Jason regards Surplus as one CommonPROPAGANDA’s homes. “If we know more about our political, and socio-historical context, our change-making efforts can be more effective. We better understand where we fit into this change, because we are all tied to the heritages and histories of our ancestors,” he says.

This cross-cultural and interdisciplinary approach is central their inclusive and creative solutions. Recently they teamed up with London’s The Earth Issue, a creative agency committed to environmental and intersectional activism, and the sustainable fashion brand Loutre.

Young person screen printing

Together they created a capsule T-shirt collection that symbolises ideas and shared beliefs across disciplines. The making process was transformative. “The collaborators met some of the communities with whom we are connected. We went on a walk at Princess Vlei with Denisha Anand, spent Human Rights Day with the Liesbeeck Action Campaign, held a community of philosophical enquiry into sustainability and community, and organised the screen-printing workshop to print the T-shirts,” Jason says. The collection is helping to raise funds for CommonPROPAGANDA’s future events.

A group of young people seated

Another standout event is the recent film they produced in collaboration with academic and cultural theorist, Astrida Neimanis. In its first iteration, commonPROPAGANDA created a video, as a response to Shell’s proposed seismic blasting, that included a sample of Astrida’s voice. After Astrida watched the video, she approached commonPROPAGANDA to collaborate with her on an audiovisual accompaniment to a talk for the Biennale of Sydney.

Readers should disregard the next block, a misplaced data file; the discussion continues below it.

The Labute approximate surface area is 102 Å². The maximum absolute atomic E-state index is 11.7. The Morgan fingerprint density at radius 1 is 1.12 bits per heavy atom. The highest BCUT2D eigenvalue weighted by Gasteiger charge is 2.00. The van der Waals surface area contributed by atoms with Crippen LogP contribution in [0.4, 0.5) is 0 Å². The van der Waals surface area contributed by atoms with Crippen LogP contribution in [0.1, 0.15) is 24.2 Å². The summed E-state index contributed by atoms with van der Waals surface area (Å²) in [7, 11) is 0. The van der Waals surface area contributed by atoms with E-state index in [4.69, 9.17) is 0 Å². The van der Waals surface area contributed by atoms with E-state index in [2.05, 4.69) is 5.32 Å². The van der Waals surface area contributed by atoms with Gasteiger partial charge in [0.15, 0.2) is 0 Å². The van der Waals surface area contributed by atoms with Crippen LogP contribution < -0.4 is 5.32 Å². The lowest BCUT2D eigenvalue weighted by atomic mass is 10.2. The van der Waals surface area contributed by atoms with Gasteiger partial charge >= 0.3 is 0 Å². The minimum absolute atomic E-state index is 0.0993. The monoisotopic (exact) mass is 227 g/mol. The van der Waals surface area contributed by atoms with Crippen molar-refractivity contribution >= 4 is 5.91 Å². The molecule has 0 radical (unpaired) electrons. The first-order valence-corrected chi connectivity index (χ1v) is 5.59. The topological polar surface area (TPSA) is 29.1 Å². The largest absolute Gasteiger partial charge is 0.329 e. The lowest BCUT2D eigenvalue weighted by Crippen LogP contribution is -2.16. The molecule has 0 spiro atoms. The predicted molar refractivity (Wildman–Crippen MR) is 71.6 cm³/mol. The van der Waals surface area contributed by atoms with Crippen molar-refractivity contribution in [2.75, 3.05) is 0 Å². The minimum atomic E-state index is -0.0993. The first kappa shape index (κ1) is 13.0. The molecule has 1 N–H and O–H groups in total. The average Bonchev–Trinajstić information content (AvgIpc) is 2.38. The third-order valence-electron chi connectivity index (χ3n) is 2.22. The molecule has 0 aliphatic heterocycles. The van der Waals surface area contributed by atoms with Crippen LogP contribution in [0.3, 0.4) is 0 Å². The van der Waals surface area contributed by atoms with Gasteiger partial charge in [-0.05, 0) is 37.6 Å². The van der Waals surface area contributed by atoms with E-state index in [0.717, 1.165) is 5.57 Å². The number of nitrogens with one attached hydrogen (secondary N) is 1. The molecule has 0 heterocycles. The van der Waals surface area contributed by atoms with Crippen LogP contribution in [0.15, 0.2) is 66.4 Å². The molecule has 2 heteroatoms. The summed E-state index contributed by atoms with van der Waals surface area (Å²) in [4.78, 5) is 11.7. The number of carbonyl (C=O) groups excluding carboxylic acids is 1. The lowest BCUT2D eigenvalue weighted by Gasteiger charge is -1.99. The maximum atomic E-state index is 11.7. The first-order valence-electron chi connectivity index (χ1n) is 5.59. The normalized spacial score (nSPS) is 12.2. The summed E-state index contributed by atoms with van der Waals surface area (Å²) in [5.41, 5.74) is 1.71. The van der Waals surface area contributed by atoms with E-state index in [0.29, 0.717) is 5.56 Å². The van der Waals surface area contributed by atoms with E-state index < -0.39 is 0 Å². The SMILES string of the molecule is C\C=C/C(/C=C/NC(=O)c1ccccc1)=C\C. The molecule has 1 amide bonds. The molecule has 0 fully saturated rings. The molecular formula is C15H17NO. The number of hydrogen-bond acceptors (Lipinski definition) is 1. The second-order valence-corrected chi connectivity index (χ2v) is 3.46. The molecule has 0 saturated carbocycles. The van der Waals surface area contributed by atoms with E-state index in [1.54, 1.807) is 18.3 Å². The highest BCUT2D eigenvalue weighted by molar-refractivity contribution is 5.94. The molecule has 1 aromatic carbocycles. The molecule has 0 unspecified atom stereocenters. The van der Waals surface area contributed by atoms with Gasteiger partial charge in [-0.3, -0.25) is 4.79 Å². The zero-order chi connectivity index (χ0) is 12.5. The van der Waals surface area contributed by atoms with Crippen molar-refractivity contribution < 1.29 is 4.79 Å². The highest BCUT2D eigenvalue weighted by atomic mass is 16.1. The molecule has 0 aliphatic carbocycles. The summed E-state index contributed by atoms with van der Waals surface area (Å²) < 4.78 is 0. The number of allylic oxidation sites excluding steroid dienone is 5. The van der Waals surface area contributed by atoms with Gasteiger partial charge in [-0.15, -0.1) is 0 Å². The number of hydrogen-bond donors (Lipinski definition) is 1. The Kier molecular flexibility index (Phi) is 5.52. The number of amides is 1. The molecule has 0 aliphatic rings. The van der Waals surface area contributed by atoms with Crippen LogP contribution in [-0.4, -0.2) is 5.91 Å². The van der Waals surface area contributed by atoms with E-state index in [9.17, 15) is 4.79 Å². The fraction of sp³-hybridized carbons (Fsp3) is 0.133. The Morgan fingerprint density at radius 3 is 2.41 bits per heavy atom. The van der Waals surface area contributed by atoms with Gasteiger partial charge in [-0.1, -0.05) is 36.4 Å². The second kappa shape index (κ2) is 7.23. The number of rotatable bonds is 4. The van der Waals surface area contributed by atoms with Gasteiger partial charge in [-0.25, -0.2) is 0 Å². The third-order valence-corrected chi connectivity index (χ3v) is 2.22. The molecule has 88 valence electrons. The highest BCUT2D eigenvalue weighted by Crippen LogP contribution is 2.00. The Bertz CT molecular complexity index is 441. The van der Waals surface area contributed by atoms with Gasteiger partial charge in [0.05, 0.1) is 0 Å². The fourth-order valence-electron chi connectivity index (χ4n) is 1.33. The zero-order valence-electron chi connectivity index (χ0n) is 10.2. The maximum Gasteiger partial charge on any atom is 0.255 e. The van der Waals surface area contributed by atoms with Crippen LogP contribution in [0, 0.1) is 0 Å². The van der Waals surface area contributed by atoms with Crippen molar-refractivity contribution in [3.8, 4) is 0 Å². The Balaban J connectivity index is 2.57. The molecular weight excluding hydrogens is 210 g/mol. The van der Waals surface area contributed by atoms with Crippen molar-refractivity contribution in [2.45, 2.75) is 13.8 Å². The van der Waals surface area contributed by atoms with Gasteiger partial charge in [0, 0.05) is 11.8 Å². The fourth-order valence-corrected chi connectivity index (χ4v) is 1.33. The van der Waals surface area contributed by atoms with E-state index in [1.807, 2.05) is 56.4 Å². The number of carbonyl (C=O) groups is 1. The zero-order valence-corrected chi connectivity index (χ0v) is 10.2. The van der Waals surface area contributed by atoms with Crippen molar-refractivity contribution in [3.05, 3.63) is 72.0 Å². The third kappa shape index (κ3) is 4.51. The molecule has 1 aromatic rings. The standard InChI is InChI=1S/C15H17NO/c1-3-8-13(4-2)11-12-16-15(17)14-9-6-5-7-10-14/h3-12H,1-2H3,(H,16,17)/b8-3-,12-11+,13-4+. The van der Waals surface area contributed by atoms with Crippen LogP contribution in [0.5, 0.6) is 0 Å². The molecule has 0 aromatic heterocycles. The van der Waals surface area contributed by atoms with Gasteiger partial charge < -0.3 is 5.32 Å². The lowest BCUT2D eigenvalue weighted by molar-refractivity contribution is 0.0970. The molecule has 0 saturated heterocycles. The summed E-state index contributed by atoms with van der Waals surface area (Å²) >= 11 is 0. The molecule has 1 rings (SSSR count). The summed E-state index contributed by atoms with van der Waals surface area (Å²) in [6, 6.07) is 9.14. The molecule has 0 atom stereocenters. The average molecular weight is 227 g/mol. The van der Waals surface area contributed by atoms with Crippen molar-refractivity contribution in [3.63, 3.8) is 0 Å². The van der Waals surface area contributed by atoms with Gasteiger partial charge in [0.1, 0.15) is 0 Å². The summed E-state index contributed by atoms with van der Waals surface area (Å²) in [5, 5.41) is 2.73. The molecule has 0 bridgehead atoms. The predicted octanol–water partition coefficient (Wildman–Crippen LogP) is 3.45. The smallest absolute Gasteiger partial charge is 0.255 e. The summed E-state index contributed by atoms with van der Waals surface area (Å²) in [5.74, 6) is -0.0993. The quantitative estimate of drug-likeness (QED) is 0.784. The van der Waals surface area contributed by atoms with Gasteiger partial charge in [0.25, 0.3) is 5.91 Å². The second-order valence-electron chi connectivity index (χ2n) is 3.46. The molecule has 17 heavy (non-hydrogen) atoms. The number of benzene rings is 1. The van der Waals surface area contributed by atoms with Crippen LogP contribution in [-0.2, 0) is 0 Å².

The process of working with Astrida disrupts the traditional knowledge-making process by using art as a medium make complex ideas more accessible — commonPROPAGANDA’s ultimate mission. And so it became a much broader affirmative statement on water and the ways its fluidity connects and soothes us.

Above all else, CommonPROPAGANDA is an experiment with and for alternative ways of being, learning, relating, and creating. It is an opportunity for young people to create living examples of the things they wish existed in the world.

“I never create ideas and impose them on others. Instead, the ideas emerge from whoever is there, and then we run with them. This openness to collaboration with anyone who has an idea is aligned with our ethos. This makes the space accessible to everyone, their networks, and communities,” Jason says. And, as their youth network grows, these collaborations, experimentations, and interventions will continue.

Young person in upcycled outfit

Perhaps this radical empathy, rebuilding relationships, and dedication to getting to know one another on a deeply fundamental level is exactly the kind of activism we need. Creating kinder futures begins with how we imagine them. For this future to be inclusive, just, and learns from the mistakes of the past, the imagined vision needs to include a multiplicity of dreamers – the youth included.

Two people on a beach, indigenous people, and youth gathering


  • Images supplied by Jason Hartzenberg
  • To keep up to date with commonPROPAGANDA, follow them on Instagram